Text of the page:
Call for Papers for a Special Collection – Architectural Historiography and Fourth Wave Feminism
Guest editors: Claire Jamieson, Torsten Lange, and Lucía C. Pérez-Moreno
Deadline extended to 5 August 2018!
Over the course of the last decade, there has been a resurgence in feminist thinking and activism. Utilizing new tools and strategies for communication, women from all over the world and from different social and cultural backgrounds continue to strive for equal rights in the face of discrimination, sexism, and misogyny. In 2013, Ealasaid Munro argued that these recent developments mark a ‘fourth wave’ of feminism, characterized by its commitment to a ‘diversity of purpose’ that recognises intersectionality as a key issue of our time, and questioning established sex/gender systems and gender identity as a binary category. Simultaneously, this new wave is strongly associated with digital technology as a platform for previously marginalised voices. The aim of this Special Collection is to explore the impact of fourth wave feminism on architectural historiography.
Feminist architectural historiography emerged in parallel with the second wave of feminism in the 1960s and 1970s. It was chiefly concerned with women’s contribution to the production of the built environment, seeking to uncover the biographies of the first generation of women architects during the early modernist period. In the 1990s, the focus of feminist architectural history shifted, drawing from the insights of third wave feminism and queer theory’s critique of binary and hetero-normative definitions of gender. These histories interrogated the multiple relationships between space and the construction (and reinforcement) of gendered identities. Apart from destabilizing fixed categories, these authors also worked to dismantle master narratives, giving attention to micro-histories, everyday spaces, as well as unknown and marginal figures. As a result, a growing body of work began to address, in addition to gender, other axes of oppression such as class, age, ethnicity, sexuality, and religion, among others.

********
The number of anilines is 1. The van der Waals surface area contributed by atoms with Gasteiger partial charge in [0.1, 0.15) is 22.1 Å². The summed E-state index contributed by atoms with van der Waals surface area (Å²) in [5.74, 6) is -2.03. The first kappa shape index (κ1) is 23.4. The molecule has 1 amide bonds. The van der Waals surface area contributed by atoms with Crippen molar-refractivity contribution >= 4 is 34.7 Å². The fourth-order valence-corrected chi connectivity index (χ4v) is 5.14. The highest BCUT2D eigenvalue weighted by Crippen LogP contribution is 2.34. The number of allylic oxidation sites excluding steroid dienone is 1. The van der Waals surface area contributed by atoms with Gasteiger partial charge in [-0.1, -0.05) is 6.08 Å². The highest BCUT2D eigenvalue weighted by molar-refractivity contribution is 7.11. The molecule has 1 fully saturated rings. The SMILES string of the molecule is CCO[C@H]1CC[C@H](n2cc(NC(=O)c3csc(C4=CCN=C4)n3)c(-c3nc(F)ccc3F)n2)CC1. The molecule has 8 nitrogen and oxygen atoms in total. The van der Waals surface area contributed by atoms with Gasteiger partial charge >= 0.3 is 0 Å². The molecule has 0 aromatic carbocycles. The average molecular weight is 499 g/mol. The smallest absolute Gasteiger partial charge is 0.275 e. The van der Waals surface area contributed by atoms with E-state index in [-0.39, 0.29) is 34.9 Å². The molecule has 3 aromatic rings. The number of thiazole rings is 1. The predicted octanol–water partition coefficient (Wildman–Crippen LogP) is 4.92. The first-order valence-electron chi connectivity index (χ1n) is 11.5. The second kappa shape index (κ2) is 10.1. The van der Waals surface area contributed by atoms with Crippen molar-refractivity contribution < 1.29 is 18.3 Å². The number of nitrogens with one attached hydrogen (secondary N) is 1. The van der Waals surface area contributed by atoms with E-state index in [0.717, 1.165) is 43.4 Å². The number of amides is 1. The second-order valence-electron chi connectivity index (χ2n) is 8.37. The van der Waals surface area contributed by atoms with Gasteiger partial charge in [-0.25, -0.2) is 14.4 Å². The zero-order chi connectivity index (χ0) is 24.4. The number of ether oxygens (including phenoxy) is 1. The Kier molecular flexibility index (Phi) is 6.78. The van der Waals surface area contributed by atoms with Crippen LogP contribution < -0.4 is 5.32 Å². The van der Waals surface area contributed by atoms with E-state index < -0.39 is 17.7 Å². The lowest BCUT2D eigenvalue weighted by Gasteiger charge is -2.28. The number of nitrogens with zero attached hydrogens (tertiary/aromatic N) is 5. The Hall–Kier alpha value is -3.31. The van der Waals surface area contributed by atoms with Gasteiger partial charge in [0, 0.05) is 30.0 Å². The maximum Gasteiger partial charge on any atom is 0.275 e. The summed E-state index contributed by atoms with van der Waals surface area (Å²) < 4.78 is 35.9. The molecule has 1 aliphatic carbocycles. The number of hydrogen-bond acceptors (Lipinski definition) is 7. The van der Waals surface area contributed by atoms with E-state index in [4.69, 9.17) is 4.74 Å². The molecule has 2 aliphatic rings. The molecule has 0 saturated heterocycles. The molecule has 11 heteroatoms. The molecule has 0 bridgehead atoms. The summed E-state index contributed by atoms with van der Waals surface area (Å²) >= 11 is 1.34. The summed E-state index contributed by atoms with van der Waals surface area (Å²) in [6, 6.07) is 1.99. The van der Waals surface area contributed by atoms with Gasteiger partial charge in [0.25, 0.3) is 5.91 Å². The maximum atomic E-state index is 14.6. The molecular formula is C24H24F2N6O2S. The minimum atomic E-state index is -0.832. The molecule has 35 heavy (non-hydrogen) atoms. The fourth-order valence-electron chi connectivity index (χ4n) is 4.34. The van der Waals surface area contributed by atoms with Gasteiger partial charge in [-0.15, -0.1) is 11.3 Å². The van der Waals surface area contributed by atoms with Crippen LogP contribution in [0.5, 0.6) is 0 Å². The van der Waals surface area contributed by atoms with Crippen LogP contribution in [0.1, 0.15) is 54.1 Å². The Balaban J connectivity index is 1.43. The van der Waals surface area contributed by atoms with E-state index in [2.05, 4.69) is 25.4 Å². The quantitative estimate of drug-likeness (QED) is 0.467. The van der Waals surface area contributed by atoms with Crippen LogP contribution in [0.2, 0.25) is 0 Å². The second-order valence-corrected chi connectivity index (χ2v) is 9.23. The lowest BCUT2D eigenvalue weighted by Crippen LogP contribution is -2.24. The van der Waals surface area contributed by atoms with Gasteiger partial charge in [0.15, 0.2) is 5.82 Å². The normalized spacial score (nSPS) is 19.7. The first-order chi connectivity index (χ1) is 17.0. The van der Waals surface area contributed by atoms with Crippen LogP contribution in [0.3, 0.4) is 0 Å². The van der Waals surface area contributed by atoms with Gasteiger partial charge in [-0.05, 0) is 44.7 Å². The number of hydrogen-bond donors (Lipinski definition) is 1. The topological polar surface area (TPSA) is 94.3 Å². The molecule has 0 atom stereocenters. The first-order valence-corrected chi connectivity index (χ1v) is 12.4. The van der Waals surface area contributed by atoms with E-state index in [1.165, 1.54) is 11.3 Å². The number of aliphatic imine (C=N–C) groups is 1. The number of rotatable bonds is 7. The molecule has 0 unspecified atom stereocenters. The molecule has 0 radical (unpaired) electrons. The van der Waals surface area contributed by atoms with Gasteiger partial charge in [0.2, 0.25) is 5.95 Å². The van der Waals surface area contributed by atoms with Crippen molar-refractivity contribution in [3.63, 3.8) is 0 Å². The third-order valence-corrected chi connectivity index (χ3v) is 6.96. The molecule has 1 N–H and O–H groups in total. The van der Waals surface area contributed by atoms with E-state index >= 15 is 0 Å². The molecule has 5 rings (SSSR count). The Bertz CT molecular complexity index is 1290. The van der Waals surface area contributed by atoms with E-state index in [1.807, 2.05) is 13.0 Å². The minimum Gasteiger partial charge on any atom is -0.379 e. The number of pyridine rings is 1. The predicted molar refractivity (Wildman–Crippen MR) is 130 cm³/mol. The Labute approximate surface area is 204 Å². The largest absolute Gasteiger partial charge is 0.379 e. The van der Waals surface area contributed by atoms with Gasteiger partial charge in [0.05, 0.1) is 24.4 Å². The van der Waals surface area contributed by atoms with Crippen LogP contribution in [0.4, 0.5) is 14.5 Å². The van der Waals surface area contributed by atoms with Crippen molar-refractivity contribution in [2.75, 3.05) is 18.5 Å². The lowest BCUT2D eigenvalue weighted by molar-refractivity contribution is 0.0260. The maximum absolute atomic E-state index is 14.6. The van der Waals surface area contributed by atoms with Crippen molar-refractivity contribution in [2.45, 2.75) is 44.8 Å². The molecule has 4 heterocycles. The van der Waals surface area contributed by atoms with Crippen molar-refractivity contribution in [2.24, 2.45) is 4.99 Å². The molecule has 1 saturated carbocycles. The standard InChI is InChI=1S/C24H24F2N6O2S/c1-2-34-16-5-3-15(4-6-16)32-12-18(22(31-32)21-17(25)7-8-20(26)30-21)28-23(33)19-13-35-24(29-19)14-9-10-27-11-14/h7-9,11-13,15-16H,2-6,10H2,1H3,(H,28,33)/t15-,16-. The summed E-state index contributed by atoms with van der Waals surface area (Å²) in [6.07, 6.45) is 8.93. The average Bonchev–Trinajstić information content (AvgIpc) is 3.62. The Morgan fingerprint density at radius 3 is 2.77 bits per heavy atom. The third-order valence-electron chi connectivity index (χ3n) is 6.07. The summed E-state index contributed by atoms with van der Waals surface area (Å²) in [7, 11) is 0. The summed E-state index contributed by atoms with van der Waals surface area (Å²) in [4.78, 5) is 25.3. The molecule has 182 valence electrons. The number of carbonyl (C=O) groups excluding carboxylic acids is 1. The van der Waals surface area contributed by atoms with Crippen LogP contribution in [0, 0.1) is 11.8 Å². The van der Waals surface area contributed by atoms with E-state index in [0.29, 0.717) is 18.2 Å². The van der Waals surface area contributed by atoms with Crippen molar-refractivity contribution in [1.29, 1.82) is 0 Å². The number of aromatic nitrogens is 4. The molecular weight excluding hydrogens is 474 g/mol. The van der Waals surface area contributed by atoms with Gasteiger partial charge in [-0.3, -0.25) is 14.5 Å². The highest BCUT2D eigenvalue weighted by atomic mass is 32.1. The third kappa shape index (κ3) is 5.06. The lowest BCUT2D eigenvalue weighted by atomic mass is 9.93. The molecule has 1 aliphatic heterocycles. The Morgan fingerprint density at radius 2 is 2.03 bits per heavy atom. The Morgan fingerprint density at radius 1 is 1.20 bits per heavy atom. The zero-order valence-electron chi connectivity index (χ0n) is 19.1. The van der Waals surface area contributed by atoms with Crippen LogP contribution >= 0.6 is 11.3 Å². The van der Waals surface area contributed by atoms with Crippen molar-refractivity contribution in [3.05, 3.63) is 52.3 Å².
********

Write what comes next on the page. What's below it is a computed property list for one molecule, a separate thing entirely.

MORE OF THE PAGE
The editors of this Special Collection seek to explore what distinguishes current and emerging research from the previous five decades of writing feminist architectural histories. What knowledge of fourth wave feminism are we engaging with? How have questions, approaches, theoretical and analytical frameworks, and methodologies related to feminism evolved over time? What distinctly new features and concerns can we identify today?
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Guest editors: Alona Nitzan-Shiftan and Nancy Stieber
Special Collection launched: 13 June 2018
This collection explores the inextricable ties between knowledge and geopolitics, asking what is the role that the idea, legacy and institutions of Europe play within the new distributions of global power, and how it currently affects the production of architectural knowledge. Authors were asked: first, to probe the relationship between the geopolitics of disciplinary organizations and the creation and dissemination of knowledge in our field; second, to locate ‘Europe’—the hitherto primary site of architectural historiography—within the shifting geographies of architectural narratives; and third, to question the position of ‘Europe’ in the geopolitics of academia.
Following an editorial that introduces the issues at stake, field notes present a roundtable discussion of 1) the historiography of European architectural history in the aftermath of the former Three Worlds and 2) the institutional perspective on the ‘European’ designation of the EAHN. Four position papers follow. The first questions the epistemological position underlying the roundtable, suggesting an alternative historiography. Thereafter, in the light of European identity, three authors present specific historical case studies in the East Bloc, Turkey, and South Africa respectively. Each of these papers challenges the assumption of a diminishing European power by invoking the ways in which the idea of Europe continues to live in people’s imagination.
Access the full collection of articles here